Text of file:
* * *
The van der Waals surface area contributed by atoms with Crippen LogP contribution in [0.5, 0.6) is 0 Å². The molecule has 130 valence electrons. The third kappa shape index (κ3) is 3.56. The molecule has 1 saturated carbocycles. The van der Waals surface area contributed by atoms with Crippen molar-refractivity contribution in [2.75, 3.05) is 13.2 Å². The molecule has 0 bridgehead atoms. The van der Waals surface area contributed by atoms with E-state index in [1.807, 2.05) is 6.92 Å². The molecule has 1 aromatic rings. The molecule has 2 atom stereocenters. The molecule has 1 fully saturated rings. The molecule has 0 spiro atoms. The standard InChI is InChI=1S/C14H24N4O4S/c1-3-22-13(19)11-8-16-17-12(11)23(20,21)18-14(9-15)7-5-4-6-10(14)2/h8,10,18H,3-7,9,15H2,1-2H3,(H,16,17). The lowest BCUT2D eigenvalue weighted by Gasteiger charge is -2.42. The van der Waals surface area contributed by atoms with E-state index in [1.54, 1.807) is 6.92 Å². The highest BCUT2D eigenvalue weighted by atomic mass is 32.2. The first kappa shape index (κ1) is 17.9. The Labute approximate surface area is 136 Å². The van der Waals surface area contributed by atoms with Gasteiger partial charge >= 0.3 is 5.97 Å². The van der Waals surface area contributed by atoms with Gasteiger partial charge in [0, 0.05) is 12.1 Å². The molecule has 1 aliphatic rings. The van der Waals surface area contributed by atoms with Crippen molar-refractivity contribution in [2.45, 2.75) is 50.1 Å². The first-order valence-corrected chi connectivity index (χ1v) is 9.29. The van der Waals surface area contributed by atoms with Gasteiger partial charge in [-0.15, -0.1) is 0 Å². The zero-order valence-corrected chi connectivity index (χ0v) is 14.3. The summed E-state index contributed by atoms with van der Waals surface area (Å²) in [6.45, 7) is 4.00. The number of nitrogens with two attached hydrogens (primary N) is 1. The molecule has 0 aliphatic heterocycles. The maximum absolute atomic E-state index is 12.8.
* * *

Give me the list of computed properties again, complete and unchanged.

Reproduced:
The van der Waals surface area contributed by atoms with Crippen LogP contribution in [0.5, 0.6) is 0 Å². The molecule has 130 valence electrons. The third kappa shape index (κ3) is 3.56. The molecule has 1 saturated carbocycles. The van der Waals surface area contributed by atoms with Crippen molar-refractivity contribution in [2.75, 3.05) is 13.2 Å². The molecule has 0 bridgehead atoms. The van der Waals surface area contributed by atoms with E-state index in [1.807, 2.05) is 6.92 Å². The molecule has 1 aromatic rings. The molecule has 2 atom stereocenters. The molecule has 1 fully saturated rings. The molecule has 0 spiro atoms. The standard InChI is InChI=1S/C14H24N4O4S/c1-3-22-13(19)11-8-16-17-12(11)23(20,21)18-14(9-15)7-5-4-6-10(14)2/h8,10,18H,3-7,9,15H2,1-2H3,(H,16,17). The lowest BCUT2D eigenvalue weighted by Gasteiger charge is -2.42. The van der Waals surface area contributed by atoms with E-state index in [1.54, 1.807) is 6.92 Å². The highest BCUT2D eigenvalue weighted by atomic mass is 32.2. The first kappa shape index (κ1) is 17.9. The Labute approximate surface area is 136 Å². The van der Waals surface area contributed by atoms with Gasteiger partial charge >= 0.3 is 5.97 Å². The van der Waals surface area contributed by atoms with Gasteiger partial charge in [0, 0.05) is 12.1 Å². The molecule has 1 aliphatic rings. The van der Waals surface area contributed by atoms with Crippen molar-refractivity contribution in [2.45, 2.75) is 50.1 Å². The first-order valence-corrected chi connectivity index (χ1v) is 9.29. The van der Waals surface area contributed by atoms with Gasteiger partial charge in [-0.15, -0.1) is 0 Å². The zero-order valence-corrected chi connectivity index (χ0v) is 14.3. The summed E-state index contributed by atoms with van der Waals surface area (Å²) in [6.45, 7) is 4.00. The number of nitrogens with two attached hydrogens (primary N) is 1. The molecule has 0 aliphatic heterocycles. The maximum absolute atomic E-state index is 12.8.